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Articles by Sandra Olivetti Martin

How to tell a spooky story

We like to be scared. Maybe not too much, but enough to feel the chill of possibility in our bones.
    As chilling night temperatures tell us the frost is near, time has come to tell spooky stories.
    This week, Bay Weekly guides you to the haunts of Chesapeake Country in a special section of Halloween Tricks and Treats.
    We have a spooky story, too, imagined and written for you by Richard Johnson of Deale.
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Man-made reef alive with seed spat

A new oyster reef lies alongside the Bill Burton Fishing Pier in the Choptank River. Sportsman and Maryland outdoors writer for nearly half a century, Burton retired from the Baltimore Evening Sun and came to Bay Weekly. Over 16 years with us, Burton became increasingly adamant and outspoken about restoring the Chesapeake.
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This is the scary season

Timing is everything in the harvesting of figs. Take the fruit too early and you lose the sugar. Wait a moment too long, and the bugs — wasps, flies, ants and Hercules beetles — beat you to it. Or the squirrels, who I watched running up the hill with ripe figs in their mouths. This weekend, looking down on my tree from an upper balcony, I saw the dried-out stems and shriveled tops of the last of the fruit.
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It wasn’t so long ago that boating shifted from a way to earn a ­living to a sport and pastime

With sailing the rage all over the Chesapeake, waterfront communities organized sailing clubs, fleets and regattas for sport and competition.
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Common sense and caution help, but they may not be enough

The last thing we wanted to read was Bay Weekly’s ­October 3 story “On a Rock and a Hard Place: The Last Place in the World You Want to Take Your Boat.” Those nightmare memories didn’t need refreshing.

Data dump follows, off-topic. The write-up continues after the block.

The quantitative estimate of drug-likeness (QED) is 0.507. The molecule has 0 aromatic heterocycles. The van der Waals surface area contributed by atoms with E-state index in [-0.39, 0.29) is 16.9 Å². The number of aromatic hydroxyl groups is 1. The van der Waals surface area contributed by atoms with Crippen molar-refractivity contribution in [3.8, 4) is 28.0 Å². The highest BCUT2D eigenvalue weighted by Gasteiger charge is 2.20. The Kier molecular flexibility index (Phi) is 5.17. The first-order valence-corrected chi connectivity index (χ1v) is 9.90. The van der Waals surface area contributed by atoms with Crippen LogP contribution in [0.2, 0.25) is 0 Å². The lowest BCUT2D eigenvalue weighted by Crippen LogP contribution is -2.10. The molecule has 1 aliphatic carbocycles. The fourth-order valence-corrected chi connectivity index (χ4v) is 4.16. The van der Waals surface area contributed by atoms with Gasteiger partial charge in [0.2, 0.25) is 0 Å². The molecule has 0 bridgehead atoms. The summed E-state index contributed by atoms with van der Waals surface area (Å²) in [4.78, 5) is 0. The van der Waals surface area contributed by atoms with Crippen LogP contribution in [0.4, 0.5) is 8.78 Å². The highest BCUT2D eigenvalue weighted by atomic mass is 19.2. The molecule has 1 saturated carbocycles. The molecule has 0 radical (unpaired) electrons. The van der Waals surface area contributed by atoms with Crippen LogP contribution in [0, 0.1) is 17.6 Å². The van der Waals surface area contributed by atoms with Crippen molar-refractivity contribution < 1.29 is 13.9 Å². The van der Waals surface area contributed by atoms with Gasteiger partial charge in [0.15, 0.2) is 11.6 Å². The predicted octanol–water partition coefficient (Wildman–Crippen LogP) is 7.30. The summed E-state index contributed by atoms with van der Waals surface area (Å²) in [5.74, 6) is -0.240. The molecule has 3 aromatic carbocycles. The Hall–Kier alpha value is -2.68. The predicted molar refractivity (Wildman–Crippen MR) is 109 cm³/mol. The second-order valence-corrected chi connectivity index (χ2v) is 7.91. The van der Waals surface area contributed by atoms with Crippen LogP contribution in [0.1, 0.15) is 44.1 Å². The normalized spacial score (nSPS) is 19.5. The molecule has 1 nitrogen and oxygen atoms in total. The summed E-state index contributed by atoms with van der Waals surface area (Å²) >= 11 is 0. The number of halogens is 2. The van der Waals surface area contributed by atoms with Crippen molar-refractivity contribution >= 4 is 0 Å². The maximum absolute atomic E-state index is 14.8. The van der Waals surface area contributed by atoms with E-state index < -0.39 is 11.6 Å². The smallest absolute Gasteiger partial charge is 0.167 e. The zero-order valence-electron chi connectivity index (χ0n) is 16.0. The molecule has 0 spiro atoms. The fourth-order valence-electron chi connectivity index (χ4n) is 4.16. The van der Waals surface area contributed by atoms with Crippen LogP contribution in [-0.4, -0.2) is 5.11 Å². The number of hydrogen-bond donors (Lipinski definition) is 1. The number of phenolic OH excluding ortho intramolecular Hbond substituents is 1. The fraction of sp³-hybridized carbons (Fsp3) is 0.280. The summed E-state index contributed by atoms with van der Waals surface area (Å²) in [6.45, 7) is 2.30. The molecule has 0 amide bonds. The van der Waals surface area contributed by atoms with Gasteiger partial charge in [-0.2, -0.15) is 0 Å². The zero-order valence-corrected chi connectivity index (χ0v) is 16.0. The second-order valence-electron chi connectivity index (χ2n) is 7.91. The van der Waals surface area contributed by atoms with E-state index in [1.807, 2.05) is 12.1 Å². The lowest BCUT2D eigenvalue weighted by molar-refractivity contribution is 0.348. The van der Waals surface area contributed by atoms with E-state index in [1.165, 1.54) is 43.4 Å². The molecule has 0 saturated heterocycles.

That’s the kind of lament I’ve heard over the past week from people who know all too well the shock and painful aftermath of a hard landing.
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Ann-Wallis White floods the Caribbean with children’s books

The biggest catamaran at the U.S. Sail Boat Show is so highfalutin that only VIPs can board. Orion is reserved for the invited guests of Cruising World Magazine.
    You and seven friends could charter the 90-foot Catana — with amenities including four cabins, indoor and outdoor dining salons, Jacuzzi and crew of four — for a week in the Caribbean.
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How to get the most from the U.S. Boat Shows

Annapolis may call itself the Sailing Capital of the World, but the United States Boat Shows make it the Boating Capital.
    The Sailboat Show came first, introducing Chesapeake Country to in-the-water boat shows in 1970. The Powerboat Show came in 1972. For 40 years, the Sailboat Show has traditionally led, with the boats arriving the first full week of October.
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Study safe boating — online and free

Every voyage can lead to Scylla and Charbydis. Mariners have always known that monsters of the sea are both real and hungry. Smart — and lucky — mariners live to tell the tale.
    That’s the kind of boater you want to be.
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Who’d miss the greatest show in town?

Like carnivals and county fairs, the U.S. Boat Shows bring a welcome return of familiar pleasures.
    So I’m not going to look back at old editor’s letters as I write this week because no doubt I’ve said the same things before.
    That’s because I go to the Boat Shows for the same thrills every year.
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And avoid Stormwater Dumb Era

How high is your enthusiasm for celebrating Septic­Smart Week?
    I’ve been celebrating since Monday, when Septic­Smart Week began, because a septic system upgrade is a fix-up chore on my done list.
    My done list is short. Not for want of trying. The got-to-do list at the Martin-Lambrecht household keeps us jumping.
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